GLENWOOD SPRINGS — Marcus Bebb-Jones, a British professional gambler who admitted to killing his wife in 1997, was sentenced to 20 years in prison on Wednesday by District Judge Daniel Petre.
But Bebb-Jones will instantly have his sentence reduced by approximately three and a half years, the amount of time he spent in jail awaiting trial. He was arrested in England and jailed in 2009, extradited to the U.S., and spent a total of 1,261 days in different jails.
Addressing Judge Daniel Petre during the sentenced hearing, Bebb-Jones apologized to the family of his late wife, and to the authorities who tracked him down and put him on trial.
“I didn’t intend to kill Sabrina,” he told the judge. “But what I did was wrong, and I ask forgiveness.”
Bebb-Jones, 49, confessed in February to killing his wife, Vietnamese-born Sabrina Bebb-Jones, “in the heat of passion,” as part of a plea bargain signed with prosecutors.
At the time of the killing, the two operated a small hotel in Grand Junction and were in close contact with her family, who lived in Las Vegas, Nev.
After killing his wife, authorities said, Bebb-Jones fled to England with approximately $250,000 in proceeds from the sale of the hotel and the couple’s home, and with their young son, Daniel.
While in England, according to testimony on Wednesday, Bebb-Jones gained some fame as a professional gambler, even winning a pot of £90,000 in one poker tournament.
Over three hours of often tearful testimony on Wednesday, along with arguments by attorneys for the defense and the prosecution, the two sides painted very different pictures of Bebb-Jones.
In preparation for the sentencing hearing on Wednesday, Bebb-Jones reportedly submitted a short written statement about the incident, in which he claimed to have killed his wife by striking or choking her while they were fighting in their minivan as they drove home after a trip to Dinosaur National Monument.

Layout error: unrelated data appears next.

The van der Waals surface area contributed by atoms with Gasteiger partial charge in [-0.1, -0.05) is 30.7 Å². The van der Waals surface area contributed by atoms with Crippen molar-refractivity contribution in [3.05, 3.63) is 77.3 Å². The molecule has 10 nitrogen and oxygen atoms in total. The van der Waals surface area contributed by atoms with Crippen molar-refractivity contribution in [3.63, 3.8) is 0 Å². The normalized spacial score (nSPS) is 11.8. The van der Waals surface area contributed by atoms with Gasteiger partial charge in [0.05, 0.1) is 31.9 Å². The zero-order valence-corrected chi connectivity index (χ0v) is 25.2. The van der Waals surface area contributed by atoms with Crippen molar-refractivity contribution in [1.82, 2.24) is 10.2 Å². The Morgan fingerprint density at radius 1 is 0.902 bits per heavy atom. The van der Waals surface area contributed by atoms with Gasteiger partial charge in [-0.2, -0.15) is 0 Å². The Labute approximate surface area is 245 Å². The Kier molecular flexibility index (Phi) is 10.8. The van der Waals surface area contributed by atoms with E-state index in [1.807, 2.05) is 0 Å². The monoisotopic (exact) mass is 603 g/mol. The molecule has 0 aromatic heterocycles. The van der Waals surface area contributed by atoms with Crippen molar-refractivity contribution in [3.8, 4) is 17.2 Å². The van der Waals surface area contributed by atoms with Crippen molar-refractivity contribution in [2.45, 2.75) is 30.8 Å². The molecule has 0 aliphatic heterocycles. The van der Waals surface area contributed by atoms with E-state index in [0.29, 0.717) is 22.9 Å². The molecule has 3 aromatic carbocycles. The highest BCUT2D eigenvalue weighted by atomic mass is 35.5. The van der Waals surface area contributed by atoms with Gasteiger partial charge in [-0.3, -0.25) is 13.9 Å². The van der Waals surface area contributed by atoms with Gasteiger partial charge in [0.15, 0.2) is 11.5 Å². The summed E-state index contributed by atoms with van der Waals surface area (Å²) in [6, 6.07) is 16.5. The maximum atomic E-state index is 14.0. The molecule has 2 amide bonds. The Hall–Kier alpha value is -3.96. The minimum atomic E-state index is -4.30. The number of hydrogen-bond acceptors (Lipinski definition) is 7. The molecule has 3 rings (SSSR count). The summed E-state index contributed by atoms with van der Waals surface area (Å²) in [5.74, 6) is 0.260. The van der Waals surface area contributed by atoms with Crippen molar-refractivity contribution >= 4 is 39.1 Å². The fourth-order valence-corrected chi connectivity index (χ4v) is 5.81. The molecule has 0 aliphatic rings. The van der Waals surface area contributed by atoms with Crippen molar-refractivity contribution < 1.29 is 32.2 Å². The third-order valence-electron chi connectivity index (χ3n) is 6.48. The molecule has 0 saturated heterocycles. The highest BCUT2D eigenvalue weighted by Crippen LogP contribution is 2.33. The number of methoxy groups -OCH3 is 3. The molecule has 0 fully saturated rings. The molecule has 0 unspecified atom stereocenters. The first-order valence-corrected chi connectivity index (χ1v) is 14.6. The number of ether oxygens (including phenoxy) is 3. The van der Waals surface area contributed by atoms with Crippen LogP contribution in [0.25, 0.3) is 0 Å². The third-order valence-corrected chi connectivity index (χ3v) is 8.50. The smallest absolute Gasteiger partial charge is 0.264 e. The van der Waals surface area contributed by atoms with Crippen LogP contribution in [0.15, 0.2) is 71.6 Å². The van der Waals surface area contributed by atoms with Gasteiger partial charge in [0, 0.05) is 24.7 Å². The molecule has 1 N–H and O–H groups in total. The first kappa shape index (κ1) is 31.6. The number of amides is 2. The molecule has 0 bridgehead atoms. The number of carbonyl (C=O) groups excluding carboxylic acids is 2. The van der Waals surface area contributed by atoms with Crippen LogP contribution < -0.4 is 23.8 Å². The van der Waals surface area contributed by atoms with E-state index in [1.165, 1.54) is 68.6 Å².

The defense maintained that, consistent with his guilty plea, Bebb-Jones did not kill his 31-year-old wife after planning it out and waiting for an opportunity to present itself.
Instead, according to defense attorneys Matt Morriss and Tina Fang, what happened was a spur-of-the moment “act of rage.
“This was a couple that had fights, and sometimes those fights got pretty explosive,” said Fang, but “they loved each other.”
After the killing, according to his attorneys, Bebb-Jones panicked, drove to a remote site along the Douglas Pass Road (U.S. Highway 139) northwest of Grand Junction, and dumped her body.
Prosecutors Scott Turner of the Ninth Judicial District Attorney’s office, however, portrayed Bebb-Jones as having planned the murder of his wife because the two were having marital problems and Sabrina wanted a divorce.
If that happened, Turner argued, Bebb-Jones might have faced deportation and loss of contact with the couple’s son, Daniel, who was 3 years old at the time his mother disappeared.
Several members of Sabrina Bebb-Jones’ family tearfully condemned Bebb-Jones and asked the judge to pass down the maximum possible sentence of 20 years in prison.
Daniel, who is 19 today, reportedly wrote to the court to ask that his father receive the minimum sentence allowed under the plea bargain, 10 years, as did Bebb-Jones’ mother, who lives in England.